Enchanted Land at the Riverside Studio 2, Hammersmith

An Enchanted Land makes for an entrancing evening for more reasons than one. It s a brave new play dealing with a place and a religion not normally accessible to British audiences, and certainly not on the stage. When was the last time you saw a play set in Haiti, featuring voodoo - or even an all-black cast for that matter? Playwright Dale Wasserman and producer Stephen Glover should be commended for their efforts to break new ground.

Haiti is undeniably a strange and haunted place. Steeped in bloody colonial history - which includes the only successful revolt of slaves in recorded history - the once richest colony on earth has evolved into the poorest nation in the Western world. Small wonder that natives seek comfort in their ancient African religion, even if it does sit oddly, at least in our minds, with the second national religion, Catholicism.

The clash between the two religions, the past and the present, the barbarity and gentleness in the nature of the people is potent fodder for drama. But at the heart of it all, Enchanted Land is a simple modern day love story. Sixteen-year-old Lourdes Diane Parish (best known as Beth in the BBC s Lovejoy), returning to her mother s small village home after a strict Catholic upbringing with her godmother, meets local artist Diogene (Treva Etienne of London Burning fame) and they fall in love. Unknown to Lourdes, her mother Zeline (Ganiat Kasumu) already had designs on Diogene. She seeks revenge on the young couple with a voodoo curse that succeeds in ostracising them from both the community and the Catholic church and leads to even more disastrous consequences.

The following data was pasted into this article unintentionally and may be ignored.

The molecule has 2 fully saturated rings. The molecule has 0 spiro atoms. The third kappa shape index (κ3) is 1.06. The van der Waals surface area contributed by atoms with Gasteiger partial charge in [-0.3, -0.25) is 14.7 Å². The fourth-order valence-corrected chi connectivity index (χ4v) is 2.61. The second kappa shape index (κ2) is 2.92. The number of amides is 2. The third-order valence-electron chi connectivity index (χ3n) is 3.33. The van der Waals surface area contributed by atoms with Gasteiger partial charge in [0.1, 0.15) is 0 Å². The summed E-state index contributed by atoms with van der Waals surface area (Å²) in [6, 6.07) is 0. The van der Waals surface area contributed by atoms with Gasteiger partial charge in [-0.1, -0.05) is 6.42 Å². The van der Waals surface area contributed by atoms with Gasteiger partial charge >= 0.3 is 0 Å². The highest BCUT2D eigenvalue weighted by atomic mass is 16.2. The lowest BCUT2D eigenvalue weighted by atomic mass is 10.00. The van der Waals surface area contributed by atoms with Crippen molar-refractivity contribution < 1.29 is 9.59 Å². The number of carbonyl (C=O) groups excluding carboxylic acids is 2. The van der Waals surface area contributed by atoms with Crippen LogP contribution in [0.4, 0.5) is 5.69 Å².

On the whole, the quality of the actors performances is very high, keeping the audience titillated with exciting voodoo scenes, complete with giant voodoo doll and echoing drum music. Belinda Ackermann s set is also excellent and, combined with the intimacy of the studio, you feel as though you re actually a part of the village, embroiled in the action.

Having said that, there are noticeable lulls in said action, particularly in the first act where some scenes seem elongated, unnecessarily padded out with awkward silences. Not a good start for a two and a half-hour play! But don t be deterred, if you can make it past the interval, you re in for a spine-tingling, voodoo spectacle in the second half.

Ed Whiting, September 1997